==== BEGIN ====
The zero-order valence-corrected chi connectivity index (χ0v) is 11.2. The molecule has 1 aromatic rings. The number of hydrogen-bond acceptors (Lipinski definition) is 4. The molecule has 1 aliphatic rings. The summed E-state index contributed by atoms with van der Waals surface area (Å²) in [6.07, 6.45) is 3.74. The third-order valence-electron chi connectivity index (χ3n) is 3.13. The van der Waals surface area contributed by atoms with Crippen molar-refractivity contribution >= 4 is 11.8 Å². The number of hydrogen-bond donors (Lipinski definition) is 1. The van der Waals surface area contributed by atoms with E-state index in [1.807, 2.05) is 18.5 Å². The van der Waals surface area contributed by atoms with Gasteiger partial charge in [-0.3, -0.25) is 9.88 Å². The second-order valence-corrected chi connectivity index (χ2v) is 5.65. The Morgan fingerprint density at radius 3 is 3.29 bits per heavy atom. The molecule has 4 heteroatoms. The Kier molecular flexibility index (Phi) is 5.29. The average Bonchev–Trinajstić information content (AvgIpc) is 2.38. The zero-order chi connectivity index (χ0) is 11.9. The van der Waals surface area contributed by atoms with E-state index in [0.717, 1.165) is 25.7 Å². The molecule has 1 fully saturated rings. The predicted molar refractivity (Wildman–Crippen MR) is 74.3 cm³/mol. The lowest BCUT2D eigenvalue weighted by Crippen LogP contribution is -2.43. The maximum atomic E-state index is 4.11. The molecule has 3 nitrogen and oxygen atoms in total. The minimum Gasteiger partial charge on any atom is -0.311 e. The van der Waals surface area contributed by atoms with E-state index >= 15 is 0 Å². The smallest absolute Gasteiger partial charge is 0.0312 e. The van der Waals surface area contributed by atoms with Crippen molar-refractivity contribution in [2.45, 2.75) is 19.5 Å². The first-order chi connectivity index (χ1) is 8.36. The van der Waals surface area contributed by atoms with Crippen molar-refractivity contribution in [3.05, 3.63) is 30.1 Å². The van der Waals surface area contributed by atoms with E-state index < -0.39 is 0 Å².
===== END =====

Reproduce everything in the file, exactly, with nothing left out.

The zero-order valence-corrected chi connectivity index (χ0v) is 11.2. The molecule has 1 aromatic rings. The number of hydrogen-bond acceptors (Lipinski definition) is 4. The molecule has 1 aliphatic rings. The summed E-state index contributed by atoms with van der Waals surface area (Å²) in [6.07, 6.45) is 3.74. The third-order valence-electron chi connectivity index (χ3n) is 3.13. The van der Waals surface area contributed by atoms with Crippen molar-refractivity contribution >= 4 is 11.8 Å². The number of hydrogen-bond donors (Lipinski definition) is 1. The van der Waals surface area contributed by atoms with E-state index in [1.807, 2.05) is 18.5 Å². The van der Waals surface area contributed by atoms with Gasteiger partial charge in [-0.3, -0.25) is 9.88 Å². The second-order valence-corrected chi connectivity index (χ2v) is 5.65. The Morgan fingerprint density at radius 3 is 3.29 bits per heavy atom. The molecule has 4 heteroatoms. The Kier molecular flexibility index (Phi) is 5.29. The average Bonchev–Trinajstić information content (AvgIpc) is 2.38. The zero-order chi connectivity index (χ0) is 11.9. The van der Waals surface area contributed by atoms with E-state index in [0.717, 1.165) is 25.7 Å². The molecule has 1 fully saturated rings. The predicted molar refractivity (Wildman–Crippen MR) is 74.3 cm³/mol. The lowest BCUT2D eigenvalue weighted by Crippen LogP contribution is -2.43. The maximum atomic E-state index is 4.11. The molecule has 3 nitrogen and oxygen atoms in total. The minimum Gasteiger partial charge on any atom is -0.311 e. The van der Waals surface area contributed by atoms with E-state index >= 15 is 0 Å². The smallest absolute Gasteiger partial charge is 0.0312 e. The van der Waals surface area contributed by atoms with Crippen molar-refractivity contribution in [2.45, 2.75) is 19.5 Å². The first-order chi connectivity index (χ1) is 8.36. The van der Waals surface area contributed by atoms with Crippen molar-refractivity contribution in [3.05, 3.63) is 30.1 Å². The van der Waals surface area contributed by atoms with E-state index < -0.39 is 0 Å².